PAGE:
Cargo Packaging

Best Packaging Practices for International Shipments

Cargo packaging plays a crucial role in international trade. It serves as the first line of defence for your goods during transit, protecting them from damage and ensuring that they reach their destination in the same condition as they were shipped from your supplier’s premises. 

Striking a balance between protection, cost-efficiency and Quarantine compliance is essential for businesses dealing with cargo that is being shipped internationally.

The Implications of Poor Packaging

Poor packaging within the international freight and transport sector can have far-reaching implications; poor packaging will affect the ultimate condition in which you receive your goods, and it will affect the ability of you being able to provide the goods to your customer at the time agreed – as the goods may be damaged and need to be re-ordered and re-shipped to Australia. Whenever you are required to re-do something, that is a waste of financial resources for your business.

The most direct consequence of poor packaging is the risk of damage to the goods purchased. Inadequately packaged items are more susceptible to being damaged during transit due to the need to be handled multiple times from the point of manufacture to the point of receipt. Your cargo may travel as 1) air freight, 2) sea freight Less than a Container Load (LCL) or 3) sea freight Full Container Load (FCL). In more cases than not, cargo shipped as sea freight Less than a Container Load (LCL) incurs the most cases of damage due to the amount of times the cargo is handled. Nothing is worse than an importer purchasing the goods, shipping the goods to Australia, paying the import taxes, having the customs cleared, and then receiving a notification from the sea freight depot that the cargo has been unpacked from the shipping container and noted as damaged. This notification can lead to a significant financial loss, especially if the goods have a high manufacturing turnaround time or if the goods are being highly relied upon.

Inferior packaging can also lead to business continuity delays; whenever cargo is shipped to Australia via sea, the packaging needs to meet the Department of Agriculture, Fisheries and Forestry (DAFF) requirements of either being 1) ISPM15 stamped, 2) being made from plywood or 3) having been treated overseas. If the packaging has not been shipped to meet one of the above three requirements, there will be a delay and subsequent cost to have the packaging inspected and disposed of or treated in Australia. These added delays will disrupt your supply chain, leading to missed deadlines, possible contract penalties and unhappy customers. Additionally, there could be increased costs to yourself for repackaging the goods at the sea freight depot; storage fees while the inspection and or repackaging is occurring can also mount up quite quickly.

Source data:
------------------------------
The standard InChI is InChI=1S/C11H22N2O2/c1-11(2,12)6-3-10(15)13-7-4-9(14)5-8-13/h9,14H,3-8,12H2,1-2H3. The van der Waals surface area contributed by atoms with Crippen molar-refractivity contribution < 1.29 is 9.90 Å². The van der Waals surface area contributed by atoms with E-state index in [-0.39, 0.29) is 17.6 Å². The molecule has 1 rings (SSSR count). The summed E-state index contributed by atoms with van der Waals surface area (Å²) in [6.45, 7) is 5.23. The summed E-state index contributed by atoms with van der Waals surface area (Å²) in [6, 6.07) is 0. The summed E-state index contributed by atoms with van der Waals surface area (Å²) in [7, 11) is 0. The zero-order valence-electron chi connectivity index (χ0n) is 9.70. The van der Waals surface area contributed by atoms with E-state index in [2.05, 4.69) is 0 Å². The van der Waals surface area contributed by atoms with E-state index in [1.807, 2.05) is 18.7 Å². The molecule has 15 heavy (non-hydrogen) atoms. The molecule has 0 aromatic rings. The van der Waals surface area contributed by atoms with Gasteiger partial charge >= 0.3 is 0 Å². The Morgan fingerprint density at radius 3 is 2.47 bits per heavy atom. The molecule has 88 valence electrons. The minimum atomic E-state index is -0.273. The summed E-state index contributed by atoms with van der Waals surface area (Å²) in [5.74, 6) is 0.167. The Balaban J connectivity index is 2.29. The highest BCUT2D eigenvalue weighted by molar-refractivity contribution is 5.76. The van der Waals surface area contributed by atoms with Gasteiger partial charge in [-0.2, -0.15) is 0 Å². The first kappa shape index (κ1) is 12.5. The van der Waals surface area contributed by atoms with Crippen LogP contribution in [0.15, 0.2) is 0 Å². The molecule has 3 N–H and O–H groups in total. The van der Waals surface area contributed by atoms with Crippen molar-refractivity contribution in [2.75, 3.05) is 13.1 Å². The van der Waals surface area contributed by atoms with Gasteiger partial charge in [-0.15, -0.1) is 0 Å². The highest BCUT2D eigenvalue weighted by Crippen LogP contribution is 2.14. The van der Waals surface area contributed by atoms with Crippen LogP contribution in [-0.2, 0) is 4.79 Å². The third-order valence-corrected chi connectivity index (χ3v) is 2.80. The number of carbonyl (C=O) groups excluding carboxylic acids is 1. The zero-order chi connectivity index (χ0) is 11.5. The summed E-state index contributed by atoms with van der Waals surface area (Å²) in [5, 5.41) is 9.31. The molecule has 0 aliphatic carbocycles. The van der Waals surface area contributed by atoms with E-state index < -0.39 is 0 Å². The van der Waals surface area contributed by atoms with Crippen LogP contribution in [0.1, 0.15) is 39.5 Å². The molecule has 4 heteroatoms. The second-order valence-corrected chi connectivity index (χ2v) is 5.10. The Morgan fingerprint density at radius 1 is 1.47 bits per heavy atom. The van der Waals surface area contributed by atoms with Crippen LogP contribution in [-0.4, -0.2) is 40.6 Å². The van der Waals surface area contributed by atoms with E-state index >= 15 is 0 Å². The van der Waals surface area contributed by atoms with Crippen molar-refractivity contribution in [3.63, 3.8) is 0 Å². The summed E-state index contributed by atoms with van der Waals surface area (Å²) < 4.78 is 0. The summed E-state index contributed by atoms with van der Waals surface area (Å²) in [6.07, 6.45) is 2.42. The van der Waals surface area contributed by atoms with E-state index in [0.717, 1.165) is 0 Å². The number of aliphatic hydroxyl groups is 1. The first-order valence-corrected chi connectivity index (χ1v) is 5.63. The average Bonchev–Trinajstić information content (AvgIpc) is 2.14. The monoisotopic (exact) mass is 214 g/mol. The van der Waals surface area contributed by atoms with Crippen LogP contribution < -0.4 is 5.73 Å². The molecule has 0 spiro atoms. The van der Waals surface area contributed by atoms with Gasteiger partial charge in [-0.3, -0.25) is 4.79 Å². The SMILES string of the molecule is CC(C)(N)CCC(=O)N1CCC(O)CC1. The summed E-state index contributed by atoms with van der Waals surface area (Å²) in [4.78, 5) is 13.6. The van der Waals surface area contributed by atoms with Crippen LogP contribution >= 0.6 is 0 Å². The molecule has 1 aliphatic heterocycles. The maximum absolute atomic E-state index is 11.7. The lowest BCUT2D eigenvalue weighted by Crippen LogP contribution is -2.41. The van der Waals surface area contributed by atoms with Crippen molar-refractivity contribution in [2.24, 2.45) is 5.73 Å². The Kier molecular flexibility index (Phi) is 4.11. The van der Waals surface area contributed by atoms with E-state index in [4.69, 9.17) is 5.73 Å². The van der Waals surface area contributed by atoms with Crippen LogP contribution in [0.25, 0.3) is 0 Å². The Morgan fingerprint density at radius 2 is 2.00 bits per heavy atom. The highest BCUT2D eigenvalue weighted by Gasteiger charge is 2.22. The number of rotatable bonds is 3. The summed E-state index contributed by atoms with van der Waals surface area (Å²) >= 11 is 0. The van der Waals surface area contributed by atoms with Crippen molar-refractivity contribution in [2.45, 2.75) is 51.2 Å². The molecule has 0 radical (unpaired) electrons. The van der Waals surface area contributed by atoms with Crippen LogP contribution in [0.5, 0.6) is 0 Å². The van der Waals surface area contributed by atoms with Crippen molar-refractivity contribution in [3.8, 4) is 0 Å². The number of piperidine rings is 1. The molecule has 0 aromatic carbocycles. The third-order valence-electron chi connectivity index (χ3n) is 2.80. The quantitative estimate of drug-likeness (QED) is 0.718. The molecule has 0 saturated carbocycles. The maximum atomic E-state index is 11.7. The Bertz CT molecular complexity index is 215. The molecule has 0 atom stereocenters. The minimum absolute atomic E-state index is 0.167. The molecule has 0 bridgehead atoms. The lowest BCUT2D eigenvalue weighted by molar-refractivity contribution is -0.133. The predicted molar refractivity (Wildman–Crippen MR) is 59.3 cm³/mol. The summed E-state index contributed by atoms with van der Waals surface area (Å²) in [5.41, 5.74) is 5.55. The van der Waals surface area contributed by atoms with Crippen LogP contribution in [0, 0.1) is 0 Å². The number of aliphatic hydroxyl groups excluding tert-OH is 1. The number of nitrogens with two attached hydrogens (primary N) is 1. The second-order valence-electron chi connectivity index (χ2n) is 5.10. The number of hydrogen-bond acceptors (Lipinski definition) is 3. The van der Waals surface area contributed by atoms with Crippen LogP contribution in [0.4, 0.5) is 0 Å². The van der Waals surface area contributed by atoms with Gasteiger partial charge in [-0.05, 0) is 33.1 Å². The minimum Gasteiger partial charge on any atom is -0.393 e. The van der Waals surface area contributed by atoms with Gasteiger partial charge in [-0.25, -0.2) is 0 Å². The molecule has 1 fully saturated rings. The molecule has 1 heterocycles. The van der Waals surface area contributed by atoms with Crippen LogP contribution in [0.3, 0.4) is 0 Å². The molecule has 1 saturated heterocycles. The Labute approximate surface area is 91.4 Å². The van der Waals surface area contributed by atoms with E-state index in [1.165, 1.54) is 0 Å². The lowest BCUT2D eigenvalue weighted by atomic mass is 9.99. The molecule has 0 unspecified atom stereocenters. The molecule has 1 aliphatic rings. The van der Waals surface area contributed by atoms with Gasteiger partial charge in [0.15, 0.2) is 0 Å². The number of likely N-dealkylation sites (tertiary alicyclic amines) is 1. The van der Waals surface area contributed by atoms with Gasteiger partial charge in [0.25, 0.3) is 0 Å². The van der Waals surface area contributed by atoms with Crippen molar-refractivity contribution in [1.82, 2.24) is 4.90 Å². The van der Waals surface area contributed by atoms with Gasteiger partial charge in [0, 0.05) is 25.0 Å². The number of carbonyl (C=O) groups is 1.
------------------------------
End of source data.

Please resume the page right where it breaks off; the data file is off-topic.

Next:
Poor control over the packaging can also negatively impact the end customer’s perception of your brand. Customers receiving delayed goods due to poor packaging will be associated with your brand’s lack of care or professionalism. This could harm your brand’s reputation, customer loyalty, and bottom line.

Understanding International Packaging Regulations

Navigating the realm of international packaging regulations is crucial for businesses involved in global trade. These rules vary widely from one country or region to another; in the Australian context, the rules are determined by the Department of Agriculture, Fisheries and Forestry (DAFF).

Compliance with these DAFF regulations is not just about ensuring that the goods are processed quickly through the border but also about ensuring that your shipments are not profiled in the future for non-compliance. Packaged cargo that has been packed in accordance with the DAFF policies will receive less intervention from the Quarantine department. Having your cargo fast-tracked through the border allows you to sell your goods quicker and then re-order more goods for your next customer. You will have business continuity when you can provide your business with certainty. The ultimate goal of international purchasing and shipping is to provide a reliable and efficient supply chain.

Given the diversity and complexity of these Quarantine regulations, staying informed is a challenge. Businesses must invest time and resources in understanding the packaging requirements for each destination they ship to. This might involve consulting with customs agents, customs brokers, Certified Customs Specialists or their freight forwarder. 

Quarantine regulations can also change over time; in the Australian context, the rules change every year when the Brown Marmorated Stink Bug season commences. Importing businesses must, therefore, be prepared to adapt their packaging and pre-treatment strategies as necessary, which will ultimately increase costs.